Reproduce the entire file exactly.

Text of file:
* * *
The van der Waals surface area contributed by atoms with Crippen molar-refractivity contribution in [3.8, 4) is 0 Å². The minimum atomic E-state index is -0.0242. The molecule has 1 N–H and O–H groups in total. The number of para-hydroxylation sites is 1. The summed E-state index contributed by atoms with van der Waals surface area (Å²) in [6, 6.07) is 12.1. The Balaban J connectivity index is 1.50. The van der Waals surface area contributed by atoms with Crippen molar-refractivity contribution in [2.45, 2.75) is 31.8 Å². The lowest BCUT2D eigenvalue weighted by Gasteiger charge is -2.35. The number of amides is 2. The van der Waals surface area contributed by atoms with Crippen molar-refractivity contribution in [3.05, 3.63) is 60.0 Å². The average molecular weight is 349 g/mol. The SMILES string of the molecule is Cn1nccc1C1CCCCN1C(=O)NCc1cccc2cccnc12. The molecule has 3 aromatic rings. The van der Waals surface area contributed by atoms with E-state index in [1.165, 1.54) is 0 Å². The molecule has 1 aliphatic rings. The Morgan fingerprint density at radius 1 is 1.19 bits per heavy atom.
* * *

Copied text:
The van der Waals surface area contributed by atoms with Crippen molar-refractivity contribution in [3.8, 4) is 0 Å². The minimum atomic E-state index is -0.0242. The molecule has 1 N–H and O–H groups in total. The number of para-hydroxylation sites is 1. The summed E-state index contributed by atoms with van der Waals surface area (Å²) in [6, 6.07) is 12.1. The Balaban J connectivity index is 1.50. The van der Waals surface area contributed by atoms with Crippen molar-refractivity contribution in [2.45, 2.75) is 31.8 Å². The lowest BCUT2D eigenvalue weighted by Gasteiger charge is -2.35. The number of amides is 2. The van der Waals surface area contributed by atoms with Crippen molar-refractivity contribution in [3.05, 3.63) is 60.0 Å². The average molecular weight is 349 g/mol. The SMILES string of the molecule is Cn1nccc1C1CCCCN1C(=O)NCc1cccc2cccnc12. The molecule has 3 aromatic rings. The van der Waals surface area contributed by atoms with E-state index in [1.165, 1.54) is 0 Å². The molecule has 1 aliphatic rings. The Morgan fingerprint density at radius 1 is 1.19 bits per heavy atom.